# Vector Index (ANN) Plugins

With Weaviate, data is stored in a vector-first manner. A well performing ANN algorithm is used for indexing data with vectors, namely HNSW. Since Weaviate's vector indexing is pluggable, other (ANN) methods could be used, instead of HNSW. Stay tuned for updates on the software.

# Introduction

Weaviate’s vector-first storage system takes care of all storage operations with a pluggable vector index. Storing data in a vector-first manner not only allows for semantic or context-based search, but also makes it possible to store very large amounts of data without decreasing performance (assuming scaled well horizontally or having sufficient shards for the indices).

## What is a vector?

A vector is a long list of numbers. Data objects can be stored by choosing the numbers in this vector particular to this data object.

## Why index data as vectors?

Now, a long list of numbers does not carry any meaning by itself. But if the numbers in this list are chosen to indicate the semantic similarity between the data objects represented by other vectors, then the new vector contains information about the data object’s meaning and relation to other data.

To make this concept more tangible, think of vectors as coordinates in a n-dimensional space. For example, we can represent words in a 2-dimensional space. If you use an algorithm that learned the relations of words or co-occurrence statistics between words from a corpus (like GloVe), then single words can be given the coordinates (vectors) according to their similarity to other words. These algorithms are powered by Machine Learning and Natural Language Processing concepts. In the picture below, you see how this concept looks (simplified). The words `Apple` and `Banana` are close to each other. The distance between those words, given by the distance between the vectors, is small. But these two fruits are further away from the words `Newspaper` and `Magazine`.

Another way to think of this is how products are placed in a supermarket. You’d expect to find `Apples` close to `Bananas`, because they are both fruit. But when you are searching for a `Magazine`, you would move away from the `Apples` and `Bananas`, more towards the aisle with, for example, `Newspapers`. This is how the semantics of concepts can be stored in Weaviate as well, depending on the module you’re using to calculate the numbers in the vectors. Not only words or text can be indexed as vectors, but also images, video, DNA sequences, etc. Read more about which model to use here.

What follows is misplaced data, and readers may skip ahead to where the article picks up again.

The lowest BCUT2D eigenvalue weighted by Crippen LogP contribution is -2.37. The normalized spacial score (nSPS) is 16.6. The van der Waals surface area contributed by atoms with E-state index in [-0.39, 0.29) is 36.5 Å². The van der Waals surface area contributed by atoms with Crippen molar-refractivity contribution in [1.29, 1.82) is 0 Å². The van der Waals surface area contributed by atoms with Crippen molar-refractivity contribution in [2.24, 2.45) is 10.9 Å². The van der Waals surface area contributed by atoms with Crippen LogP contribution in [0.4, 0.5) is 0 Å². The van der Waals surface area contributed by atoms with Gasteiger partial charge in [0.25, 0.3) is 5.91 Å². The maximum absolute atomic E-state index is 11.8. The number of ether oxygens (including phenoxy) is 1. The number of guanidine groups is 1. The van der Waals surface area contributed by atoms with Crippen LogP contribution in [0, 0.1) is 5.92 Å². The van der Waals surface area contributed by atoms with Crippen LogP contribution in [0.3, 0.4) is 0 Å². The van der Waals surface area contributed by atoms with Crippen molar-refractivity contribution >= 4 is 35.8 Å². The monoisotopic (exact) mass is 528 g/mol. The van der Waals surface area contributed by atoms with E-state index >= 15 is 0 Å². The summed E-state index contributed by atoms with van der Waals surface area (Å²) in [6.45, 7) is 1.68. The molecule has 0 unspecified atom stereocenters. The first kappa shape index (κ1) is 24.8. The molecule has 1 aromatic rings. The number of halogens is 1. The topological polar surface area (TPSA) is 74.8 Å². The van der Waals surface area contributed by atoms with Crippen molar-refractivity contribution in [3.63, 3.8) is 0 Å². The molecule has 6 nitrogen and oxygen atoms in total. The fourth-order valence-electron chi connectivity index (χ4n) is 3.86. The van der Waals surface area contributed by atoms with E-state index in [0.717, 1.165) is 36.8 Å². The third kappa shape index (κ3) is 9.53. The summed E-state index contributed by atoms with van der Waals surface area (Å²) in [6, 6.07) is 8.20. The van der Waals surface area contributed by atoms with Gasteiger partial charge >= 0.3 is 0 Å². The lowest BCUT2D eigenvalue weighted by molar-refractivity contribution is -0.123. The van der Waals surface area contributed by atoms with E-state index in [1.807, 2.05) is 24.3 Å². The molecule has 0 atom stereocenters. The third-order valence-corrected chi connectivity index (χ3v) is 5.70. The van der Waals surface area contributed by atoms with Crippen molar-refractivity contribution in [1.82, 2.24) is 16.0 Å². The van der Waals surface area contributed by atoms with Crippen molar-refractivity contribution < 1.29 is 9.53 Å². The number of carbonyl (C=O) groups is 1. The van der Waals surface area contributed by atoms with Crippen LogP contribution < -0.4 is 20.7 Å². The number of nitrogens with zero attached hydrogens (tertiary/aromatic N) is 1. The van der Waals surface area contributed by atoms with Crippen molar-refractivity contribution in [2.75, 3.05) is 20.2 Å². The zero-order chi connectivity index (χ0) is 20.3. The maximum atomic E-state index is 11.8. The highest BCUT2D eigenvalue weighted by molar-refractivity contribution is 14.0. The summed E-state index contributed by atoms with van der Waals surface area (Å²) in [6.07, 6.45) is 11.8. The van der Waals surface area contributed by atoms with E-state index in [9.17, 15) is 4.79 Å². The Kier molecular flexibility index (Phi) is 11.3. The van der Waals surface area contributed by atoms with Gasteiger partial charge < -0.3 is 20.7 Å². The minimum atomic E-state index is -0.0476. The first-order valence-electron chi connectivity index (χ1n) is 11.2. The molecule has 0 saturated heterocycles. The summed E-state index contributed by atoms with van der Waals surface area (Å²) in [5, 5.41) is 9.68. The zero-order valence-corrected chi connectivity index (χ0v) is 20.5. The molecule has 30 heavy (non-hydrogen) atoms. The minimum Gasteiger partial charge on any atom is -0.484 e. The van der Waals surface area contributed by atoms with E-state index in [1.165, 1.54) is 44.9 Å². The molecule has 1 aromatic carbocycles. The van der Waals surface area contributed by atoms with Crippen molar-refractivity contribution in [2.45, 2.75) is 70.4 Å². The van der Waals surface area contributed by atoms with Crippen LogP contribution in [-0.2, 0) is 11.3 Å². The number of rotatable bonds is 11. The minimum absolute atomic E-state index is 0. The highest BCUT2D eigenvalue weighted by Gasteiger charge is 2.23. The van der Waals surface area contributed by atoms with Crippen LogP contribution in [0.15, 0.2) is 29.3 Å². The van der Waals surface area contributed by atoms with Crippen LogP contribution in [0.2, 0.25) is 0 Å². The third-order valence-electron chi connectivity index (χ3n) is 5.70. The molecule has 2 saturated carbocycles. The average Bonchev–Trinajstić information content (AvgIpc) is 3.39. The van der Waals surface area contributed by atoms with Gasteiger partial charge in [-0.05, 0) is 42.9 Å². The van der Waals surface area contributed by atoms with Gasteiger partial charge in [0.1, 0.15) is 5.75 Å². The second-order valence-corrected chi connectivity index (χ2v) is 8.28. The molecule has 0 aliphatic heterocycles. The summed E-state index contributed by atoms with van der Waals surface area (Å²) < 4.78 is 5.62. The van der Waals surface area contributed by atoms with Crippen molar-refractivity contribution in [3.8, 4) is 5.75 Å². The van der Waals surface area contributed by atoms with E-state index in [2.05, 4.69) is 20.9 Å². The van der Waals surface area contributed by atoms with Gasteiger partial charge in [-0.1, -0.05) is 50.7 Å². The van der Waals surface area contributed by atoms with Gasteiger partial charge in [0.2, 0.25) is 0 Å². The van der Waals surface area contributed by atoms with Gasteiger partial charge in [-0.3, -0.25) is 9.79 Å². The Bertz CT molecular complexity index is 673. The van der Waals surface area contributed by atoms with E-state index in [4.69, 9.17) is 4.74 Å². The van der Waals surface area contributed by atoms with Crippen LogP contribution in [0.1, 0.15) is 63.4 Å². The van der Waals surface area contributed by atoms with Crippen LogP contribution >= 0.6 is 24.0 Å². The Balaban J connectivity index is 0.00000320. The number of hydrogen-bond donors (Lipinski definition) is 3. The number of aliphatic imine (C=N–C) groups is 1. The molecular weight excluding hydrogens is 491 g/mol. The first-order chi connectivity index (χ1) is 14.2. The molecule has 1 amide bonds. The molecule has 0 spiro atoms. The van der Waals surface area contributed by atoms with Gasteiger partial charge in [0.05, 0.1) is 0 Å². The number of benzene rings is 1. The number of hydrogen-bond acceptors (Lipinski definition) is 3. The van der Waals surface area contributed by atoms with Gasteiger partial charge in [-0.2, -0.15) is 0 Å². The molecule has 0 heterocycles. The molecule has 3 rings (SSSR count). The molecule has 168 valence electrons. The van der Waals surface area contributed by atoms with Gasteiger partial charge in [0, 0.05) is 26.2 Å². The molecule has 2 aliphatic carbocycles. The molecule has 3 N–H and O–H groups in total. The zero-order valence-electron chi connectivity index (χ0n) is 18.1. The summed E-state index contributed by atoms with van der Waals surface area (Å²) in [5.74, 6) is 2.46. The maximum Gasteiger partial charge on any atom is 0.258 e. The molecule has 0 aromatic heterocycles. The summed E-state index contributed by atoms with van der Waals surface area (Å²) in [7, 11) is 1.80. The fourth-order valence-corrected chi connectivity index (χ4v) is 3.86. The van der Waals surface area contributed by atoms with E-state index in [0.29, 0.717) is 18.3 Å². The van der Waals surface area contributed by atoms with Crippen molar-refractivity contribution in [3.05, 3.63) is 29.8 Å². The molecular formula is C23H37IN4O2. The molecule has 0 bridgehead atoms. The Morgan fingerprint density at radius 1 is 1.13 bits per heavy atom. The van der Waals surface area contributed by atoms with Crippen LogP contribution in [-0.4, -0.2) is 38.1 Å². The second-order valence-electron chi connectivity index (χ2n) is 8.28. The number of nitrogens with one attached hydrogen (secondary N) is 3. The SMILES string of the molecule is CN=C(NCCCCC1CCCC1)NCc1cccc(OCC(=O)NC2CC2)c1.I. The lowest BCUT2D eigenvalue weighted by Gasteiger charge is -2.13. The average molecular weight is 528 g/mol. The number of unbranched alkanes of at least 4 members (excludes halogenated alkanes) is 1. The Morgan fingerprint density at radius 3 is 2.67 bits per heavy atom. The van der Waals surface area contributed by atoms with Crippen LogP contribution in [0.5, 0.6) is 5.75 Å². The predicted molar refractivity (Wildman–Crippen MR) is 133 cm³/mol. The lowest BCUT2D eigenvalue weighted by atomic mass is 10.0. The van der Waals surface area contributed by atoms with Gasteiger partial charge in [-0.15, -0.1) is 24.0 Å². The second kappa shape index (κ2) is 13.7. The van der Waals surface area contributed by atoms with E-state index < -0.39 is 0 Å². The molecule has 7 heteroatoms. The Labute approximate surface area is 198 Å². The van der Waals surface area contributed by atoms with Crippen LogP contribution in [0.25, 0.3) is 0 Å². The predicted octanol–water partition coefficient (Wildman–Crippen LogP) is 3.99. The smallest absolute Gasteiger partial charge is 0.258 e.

# How to choose the right vector index plugin

The first vector-storage plugin Weaviate supports is HNSW, which is also the default vector index type. Typical for HNSW is that this index type is super fast at query time, but more costly when it comes to the building process (adding data with vectors). If your use case values fast data upload higher than super fast query time and high scalability, then other vector index types may be a better solution (e.g. Spotify’s Annoy). If you want to contribute to a new index type, you can always contact us or make a pull request to Weaviate and build your own index type, stay tuned for updates!

# Configuration of vector index type

The index type can be specified per data class. Currently the only index type is HNSW, so all data objects will be indexed using the HNSW algorithm unless you specify otherwise in your data schema.

Example of a class vector index configuration in your data schema:

``````{
"class": "Article",
"description": "string",
"properties": [
{
"name": "title",
"description": "string",
"dataType": ["string"]
}
],
"vectorIndexType": " ... ",
"vectorIndexConfig": { ... }
}
``````

Note that the vector index type only specifies how the vectors of data objects are indexed and this is used for data retrieval and similarity search. How the data vectors are determined (which numbers the vectors contain) is specified by the `"vectorizer"` parameter which points to a module such as `"text2vec-contextionary"` (or to `"none"` if you want to import your own vectors). Learn more about all parameters in the data schema here.